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Forecasting oil resources

In 1974 the Federal Energy Administration asked 4 statisticians to provide independent estimates of the amount of oil still underground. The four groups worked completely independently; I found out the names of the other three groups long after the reports were filed. The results, as I recall, were one very low forecast, one very high forecast, and two skeptical reports (including mine) in effect saying the error bound around the forecasts covered all reasonable policy alternatives. Thus the collective result confirmed the views of the two skeptical reports!

Here is my analysis: Forecasting Oil resources. Perhaps this should have appeared as a short case study in Beautiful Evidence, but the idea never occurred to me.

What about now, 36 years later? My skepticism about resource forecasts might be confirmed or might not by a fresh analysis, which would reveal what a fresh analysis of the evidence would reveal. In policy relevant studies of evidence, there is too often a rage to conclude. On this see Beautiful Evidence pp. 154-155:

-- Edward Tufte

An update?

ET wrote: "What about now, 31 years later? My skepticism about resource forecasts might be confirmed or might not by a fresh analysis, which would reveal what a fresh analysis of the evidence would reveal."

I'd say that skepticism is confirmed by this "collection" of forecasts. See:

Peak Oil Update - September 2007: Production Forecasts and EIA Oil Production Numbers

-- David Cerruti (email)

Above economics only cause?

Doesn't When peak oil is depend on what the final price is?

The higher the final price the more marginal resources we can dig up therefore altering the total available for mining. Do they really assess all sources regardless of extraction price?

I remember being told in geography class at school (in the 60's) that the tar sands of Athabaska would never be dug up. And now?

So, what I have never seen anywhere is an analysis of what happens to prices as resources get more depleted. I imagine prices go up exponentially as resource declines linearly because of competition. Then at some point crash as better options become economic. And how does people's knowledge of what remains affect what price they will bear?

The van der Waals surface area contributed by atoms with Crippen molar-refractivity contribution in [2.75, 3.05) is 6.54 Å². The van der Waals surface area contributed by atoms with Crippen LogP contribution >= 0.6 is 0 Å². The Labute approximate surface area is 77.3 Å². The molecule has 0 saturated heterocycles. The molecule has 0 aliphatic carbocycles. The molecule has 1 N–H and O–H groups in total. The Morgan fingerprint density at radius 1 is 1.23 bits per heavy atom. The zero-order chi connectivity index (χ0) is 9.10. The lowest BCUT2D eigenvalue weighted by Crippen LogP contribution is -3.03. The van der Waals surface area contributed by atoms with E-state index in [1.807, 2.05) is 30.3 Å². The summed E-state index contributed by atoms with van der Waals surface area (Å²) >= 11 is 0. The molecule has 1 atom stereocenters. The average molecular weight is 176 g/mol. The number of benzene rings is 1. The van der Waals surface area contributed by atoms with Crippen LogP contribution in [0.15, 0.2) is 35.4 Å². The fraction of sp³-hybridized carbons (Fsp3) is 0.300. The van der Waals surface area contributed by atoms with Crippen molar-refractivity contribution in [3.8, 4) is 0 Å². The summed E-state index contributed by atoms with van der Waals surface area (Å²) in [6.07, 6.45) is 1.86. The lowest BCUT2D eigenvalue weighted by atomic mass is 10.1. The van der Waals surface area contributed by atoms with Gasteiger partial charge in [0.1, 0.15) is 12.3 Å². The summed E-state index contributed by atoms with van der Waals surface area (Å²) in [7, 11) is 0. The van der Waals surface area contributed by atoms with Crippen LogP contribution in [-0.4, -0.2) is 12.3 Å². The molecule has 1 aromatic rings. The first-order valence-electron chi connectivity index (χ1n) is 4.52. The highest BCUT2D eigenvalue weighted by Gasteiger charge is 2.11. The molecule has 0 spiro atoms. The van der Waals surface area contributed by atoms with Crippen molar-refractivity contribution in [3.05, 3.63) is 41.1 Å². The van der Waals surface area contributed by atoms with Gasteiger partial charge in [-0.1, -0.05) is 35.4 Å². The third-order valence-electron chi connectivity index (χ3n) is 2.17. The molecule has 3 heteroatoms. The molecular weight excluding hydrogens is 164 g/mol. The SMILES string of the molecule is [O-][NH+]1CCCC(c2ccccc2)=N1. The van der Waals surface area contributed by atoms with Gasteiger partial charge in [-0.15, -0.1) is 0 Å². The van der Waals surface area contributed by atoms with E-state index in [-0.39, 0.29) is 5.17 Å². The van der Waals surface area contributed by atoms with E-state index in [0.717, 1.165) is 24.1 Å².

Personally I think we should save oil for plastics and dyes rather than just burning it.


-- Dave Garbutt (email)

David MacKay

Dear ET,

Here is a link to a very visual and technical book by Cambridge University Prof - David MacKay FRS.

The book is called Sustainable Energy without the hot air. It was published in Dec 2008. The author helped co-fund its publication with ??10,000 of his savings. It is for sale via the normal channels and is downloadable for free for personal use as a PDF from the website ( The author was clearly personally motivated - he is a very intelligent physicist who has spent years on information theory and IT interface tools (see his website for DASHER). What he wanted to do in the energy debate was inject some numerical thinking - as he says; " To make such comparisons, we need numbers, not adjectives."

I suspect that this approach will become the UK governments approach - they just appointed the author as a chief science advisor - and is the approach many NGO's will adopt. It has already become influential - e.g. here is Bill Gates' write up

The publisher of the book is a small independent in the Cambridge UK area called UIT - they use LaTeX apparently and have a page layout similar to the LaTeX Tufte class. This is by far their biggest success and hopefully will help keep them going.

Below is a typical two-page spread.

Best wishes


-- Matt R (email)

Threads relevant to Edward Tufte's work:

Seeing Around: New ET essay published

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